Denver is one of those rare locations where outdoor activities last 365 days a year. From backpacking to biking and everything in between, people in “The Centennial State” don’t sit still. While physical activity is part of a healthy lifestyle, it can result in neck pain if proper precautions are not taken.
Neck pain is one of the major musculoskeletal conditions that plague individuals across the globe. In a 2012 study funded by the National Institutes of Health (NIH), 272 trial participants were divided into three groups for treatment of chronic neck pain.
- Group #1 – Received therapy from a doctor of chiropractic
- Group #2 – Pain medication was administered
- Group #3 – Exercises were recommended
After 12 weeks of treatment, 57 percent of individuals who received treatment from a chiropractor reported at least 75 percent improvement in neck pain. This is compared to a 48 percent improvement from the exercise group and a 33 percent improvement of people receiving medication treatment.
Who Suffers from Neck Pain
In another study with the NIH, estimates say as high as 75 percent of the world’s adult population suffers from neck pain at some point in their life.
In the United States, neck pain is regularly associated with:
- Diseases relating to cardiovascular, respiratory, and gastrointestinal diseases.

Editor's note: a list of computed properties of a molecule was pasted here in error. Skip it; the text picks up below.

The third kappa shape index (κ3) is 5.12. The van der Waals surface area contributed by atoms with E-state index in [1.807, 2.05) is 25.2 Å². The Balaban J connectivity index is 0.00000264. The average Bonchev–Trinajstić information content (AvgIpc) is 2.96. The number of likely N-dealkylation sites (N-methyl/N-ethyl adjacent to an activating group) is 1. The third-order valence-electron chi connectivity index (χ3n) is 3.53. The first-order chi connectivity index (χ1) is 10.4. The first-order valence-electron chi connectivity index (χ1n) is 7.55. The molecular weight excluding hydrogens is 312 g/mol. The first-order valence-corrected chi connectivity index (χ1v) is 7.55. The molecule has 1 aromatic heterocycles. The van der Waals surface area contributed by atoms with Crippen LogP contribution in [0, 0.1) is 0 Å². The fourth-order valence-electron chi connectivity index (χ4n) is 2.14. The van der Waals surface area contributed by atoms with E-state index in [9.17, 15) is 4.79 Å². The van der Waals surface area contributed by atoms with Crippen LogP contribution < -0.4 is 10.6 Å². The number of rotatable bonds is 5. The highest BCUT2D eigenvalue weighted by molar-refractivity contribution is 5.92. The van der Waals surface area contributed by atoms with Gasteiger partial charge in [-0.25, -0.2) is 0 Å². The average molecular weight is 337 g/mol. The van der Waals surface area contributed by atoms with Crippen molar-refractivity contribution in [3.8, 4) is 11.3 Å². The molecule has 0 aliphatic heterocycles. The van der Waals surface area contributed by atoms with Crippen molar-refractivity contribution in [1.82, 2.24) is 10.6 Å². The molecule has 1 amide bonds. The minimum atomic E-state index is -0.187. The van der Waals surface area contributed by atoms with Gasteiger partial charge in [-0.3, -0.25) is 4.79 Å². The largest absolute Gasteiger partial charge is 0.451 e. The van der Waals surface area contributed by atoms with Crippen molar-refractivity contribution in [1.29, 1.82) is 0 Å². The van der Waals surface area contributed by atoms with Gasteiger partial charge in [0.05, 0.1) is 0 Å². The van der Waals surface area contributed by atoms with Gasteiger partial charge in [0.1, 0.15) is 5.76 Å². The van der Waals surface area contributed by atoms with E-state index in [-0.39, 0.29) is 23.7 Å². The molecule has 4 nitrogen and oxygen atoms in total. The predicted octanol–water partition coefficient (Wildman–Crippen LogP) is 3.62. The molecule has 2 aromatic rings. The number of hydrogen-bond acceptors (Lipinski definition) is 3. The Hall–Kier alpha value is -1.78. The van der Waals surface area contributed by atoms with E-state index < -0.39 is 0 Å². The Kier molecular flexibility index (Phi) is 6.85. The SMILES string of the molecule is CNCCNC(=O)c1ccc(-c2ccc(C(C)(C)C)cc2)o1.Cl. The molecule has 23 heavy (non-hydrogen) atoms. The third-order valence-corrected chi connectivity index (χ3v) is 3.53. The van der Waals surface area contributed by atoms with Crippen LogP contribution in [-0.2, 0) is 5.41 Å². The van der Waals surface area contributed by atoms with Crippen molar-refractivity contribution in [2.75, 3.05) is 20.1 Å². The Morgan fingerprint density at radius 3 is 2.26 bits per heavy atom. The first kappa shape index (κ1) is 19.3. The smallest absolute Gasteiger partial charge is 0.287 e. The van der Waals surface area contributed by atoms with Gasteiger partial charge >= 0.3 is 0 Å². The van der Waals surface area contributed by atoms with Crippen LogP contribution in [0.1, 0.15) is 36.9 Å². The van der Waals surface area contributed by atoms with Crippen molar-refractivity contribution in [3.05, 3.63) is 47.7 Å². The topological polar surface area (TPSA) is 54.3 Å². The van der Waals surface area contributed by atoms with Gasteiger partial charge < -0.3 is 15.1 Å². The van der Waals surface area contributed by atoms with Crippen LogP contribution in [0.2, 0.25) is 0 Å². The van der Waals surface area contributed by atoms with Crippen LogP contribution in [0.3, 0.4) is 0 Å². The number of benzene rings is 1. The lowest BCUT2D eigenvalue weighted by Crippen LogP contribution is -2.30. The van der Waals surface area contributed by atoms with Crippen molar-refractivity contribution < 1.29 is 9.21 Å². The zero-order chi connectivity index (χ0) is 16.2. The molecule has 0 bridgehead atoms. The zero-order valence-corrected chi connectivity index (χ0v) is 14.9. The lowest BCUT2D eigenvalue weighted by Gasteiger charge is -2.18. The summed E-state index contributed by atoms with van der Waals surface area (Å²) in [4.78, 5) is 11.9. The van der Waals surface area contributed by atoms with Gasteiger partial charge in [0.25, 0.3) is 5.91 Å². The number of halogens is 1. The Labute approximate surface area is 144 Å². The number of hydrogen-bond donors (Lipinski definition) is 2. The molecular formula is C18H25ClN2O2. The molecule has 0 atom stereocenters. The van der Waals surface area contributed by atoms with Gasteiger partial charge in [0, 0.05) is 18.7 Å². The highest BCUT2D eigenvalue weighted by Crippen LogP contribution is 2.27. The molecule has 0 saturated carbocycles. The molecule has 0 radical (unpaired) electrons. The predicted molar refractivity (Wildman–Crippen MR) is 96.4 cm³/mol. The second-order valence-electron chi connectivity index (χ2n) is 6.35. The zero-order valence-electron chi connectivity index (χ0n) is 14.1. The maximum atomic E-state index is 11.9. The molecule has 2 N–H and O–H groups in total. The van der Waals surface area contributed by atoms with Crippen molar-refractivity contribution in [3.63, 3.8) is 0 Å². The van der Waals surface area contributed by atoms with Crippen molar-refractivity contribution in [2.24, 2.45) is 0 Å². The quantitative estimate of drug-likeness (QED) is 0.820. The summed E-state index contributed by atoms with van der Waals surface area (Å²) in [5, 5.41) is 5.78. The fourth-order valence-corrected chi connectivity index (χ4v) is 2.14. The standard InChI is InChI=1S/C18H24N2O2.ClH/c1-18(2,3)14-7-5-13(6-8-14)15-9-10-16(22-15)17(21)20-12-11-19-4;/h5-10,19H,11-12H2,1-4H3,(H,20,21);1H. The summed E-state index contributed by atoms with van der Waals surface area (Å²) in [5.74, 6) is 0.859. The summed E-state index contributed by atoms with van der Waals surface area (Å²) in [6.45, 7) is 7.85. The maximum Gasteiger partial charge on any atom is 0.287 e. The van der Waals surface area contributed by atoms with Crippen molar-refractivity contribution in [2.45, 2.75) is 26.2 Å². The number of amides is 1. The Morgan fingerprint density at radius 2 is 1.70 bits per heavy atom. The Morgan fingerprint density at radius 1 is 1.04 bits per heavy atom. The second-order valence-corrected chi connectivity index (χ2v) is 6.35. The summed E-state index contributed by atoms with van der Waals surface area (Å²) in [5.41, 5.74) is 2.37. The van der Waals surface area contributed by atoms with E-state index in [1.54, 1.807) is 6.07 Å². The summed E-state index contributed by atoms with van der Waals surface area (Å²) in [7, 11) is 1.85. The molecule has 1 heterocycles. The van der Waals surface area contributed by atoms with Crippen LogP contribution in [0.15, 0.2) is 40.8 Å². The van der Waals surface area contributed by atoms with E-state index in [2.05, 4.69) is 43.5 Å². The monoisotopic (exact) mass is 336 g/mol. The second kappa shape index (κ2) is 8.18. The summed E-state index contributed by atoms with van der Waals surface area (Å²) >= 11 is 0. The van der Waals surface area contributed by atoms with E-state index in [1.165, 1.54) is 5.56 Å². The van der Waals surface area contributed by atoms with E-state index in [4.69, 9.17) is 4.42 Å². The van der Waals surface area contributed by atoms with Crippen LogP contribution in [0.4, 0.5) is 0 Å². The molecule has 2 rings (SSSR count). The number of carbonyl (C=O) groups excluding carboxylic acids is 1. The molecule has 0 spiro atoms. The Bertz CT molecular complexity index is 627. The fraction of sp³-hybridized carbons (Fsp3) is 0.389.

Other common roots of neck pain can be caused by:
- Abnormalities in bones and joints
- Poor posture
- Degenerative disease
- Muscle strain
Common Symptoms of Neck Pain
As neck pain rates are expected to increase in the coming decades, it is important to seek treatment when issues arise. Delaying or ignoring cervical vertebrae pain can develop into greater health concerns if left untreated. See a medical professional if your neck pain is associated with any of these symptoms:
- Prolonged pain (more than three days)
- Numbness or tingling in the arms/hands
- Throat pain
- Difficulty lifting or gripping (weakness of arms)
How to Treat Neck Pain Naturally
Neck pain can often be resolved and better treated without the use of medication. Having regular chiropractic adjustments, in addition to frequent home strengthening exercises, keeps your spine aligned and balanced.
Chiropractic Treatment Techniques
The method of treatments by a chiropractor varies case by case. As neck pain for individuals stems from different causes and locations, treatment is personalized to fit the needs of the specific patient.
- Flexion-Distraction Technique: Manipulation involves a gentle pumping action on the intervertebral disc.
- Instrument-Assisted Manipulation: A hand-held instrument that allows chiropractors to apply force without pushing directly into the spine.
- Specific Spinal Manipulation: Helps restore joint movement using a soft trusting procedure.
- Instrument-Assisted Soft Tissue Therapy: The use of instruments to treat soft tissue muscle tension.
- Manual Joint Stretching: The movement of joints in specific directions to loosen and alleviate pain.
- Therapeutic Massage: Used to relax the pull and strain of muscles upon the body.
- Trigger Point Therapy: Identifies the location of pain and relieves the ache through targeted massage, stretching, or other necessary adjustments.